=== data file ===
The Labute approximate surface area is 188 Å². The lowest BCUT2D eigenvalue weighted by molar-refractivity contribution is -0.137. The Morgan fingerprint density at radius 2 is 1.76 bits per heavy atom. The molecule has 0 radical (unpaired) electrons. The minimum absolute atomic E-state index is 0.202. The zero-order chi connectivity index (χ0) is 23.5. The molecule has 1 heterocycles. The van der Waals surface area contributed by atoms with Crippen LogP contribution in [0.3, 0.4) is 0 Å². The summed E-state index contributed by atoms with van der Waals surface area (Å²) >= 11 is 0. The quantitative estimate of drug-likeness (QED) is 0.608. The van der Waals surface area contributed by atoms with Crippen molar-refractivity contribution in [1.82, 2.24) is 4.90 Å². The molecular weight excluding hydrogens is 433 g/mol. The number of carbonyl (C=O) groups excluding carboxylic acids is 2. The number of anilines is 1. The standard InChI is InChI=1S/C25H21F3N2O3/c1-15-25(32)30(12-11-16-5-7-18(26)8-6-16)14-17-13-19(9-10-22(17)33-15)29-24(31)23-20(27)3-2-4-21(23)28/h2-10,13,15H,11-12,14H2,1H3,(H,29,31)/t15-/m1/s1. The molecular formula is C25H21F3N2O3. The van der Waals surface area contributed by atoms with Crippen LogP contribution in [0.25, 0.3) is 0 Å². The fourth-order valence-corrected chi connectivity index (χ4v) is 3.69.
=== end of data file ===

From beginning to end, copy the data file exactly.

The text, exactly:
The Labute approximate surface area is 188 Å². The lowest BCUT2D eigenvalue weighted by molar-refractivity contribution is -0.137. The Morgan fingerprint density at radius 2 is 1.76 bits per heavy atom. The molecule has 0 radical (unpaired) electrons. The minimum absolute atomic E-state index is 0.202. The zero-order chi connectivity index (χ0) is 23.5. The molecule has 1 heterocycles. The van der Waals surface area contributed by atoms with Crippen LogP contribution in [0.3, 0.4) is 0 Å². The summed E-state index contributed by atoms with van der Waals surface area (Å²) >= 11 is 0. The quantitative estimate of drug-likeness (QED) is 0.608. The van der Waals surface area contributed by atoms with Crippen molar-refractivity contribution in [1.82, 2.24) is 4.90 Å². The molecular weight excluding hydrogens is 433 g/mol. The number of carbonyl (C=O) groups excluding carboxylic acids is 2. The number of anilines is 1. The standard InChI is InChI=1S/C25H21F3N2O3/c1-15-25(32)30(12-11-16-5-7-18(26)8-6-16)14-17-13-19(9-10-22(17)33-15)29-24(31)23-20(27)3-2-4-21(23)28/h2-10,13,15H,11-12,14H2,1H3,(H,29,31)/t15-/m1/s1. The molecular formula is C25H21F3N2O3. The van der Waals surface area contributed by atoms with Crippen LogP contribution in [0.25, 0.3) is 0 Å². The fourth-order valence-corrected chi connectivity index (χ4v) is 3.69.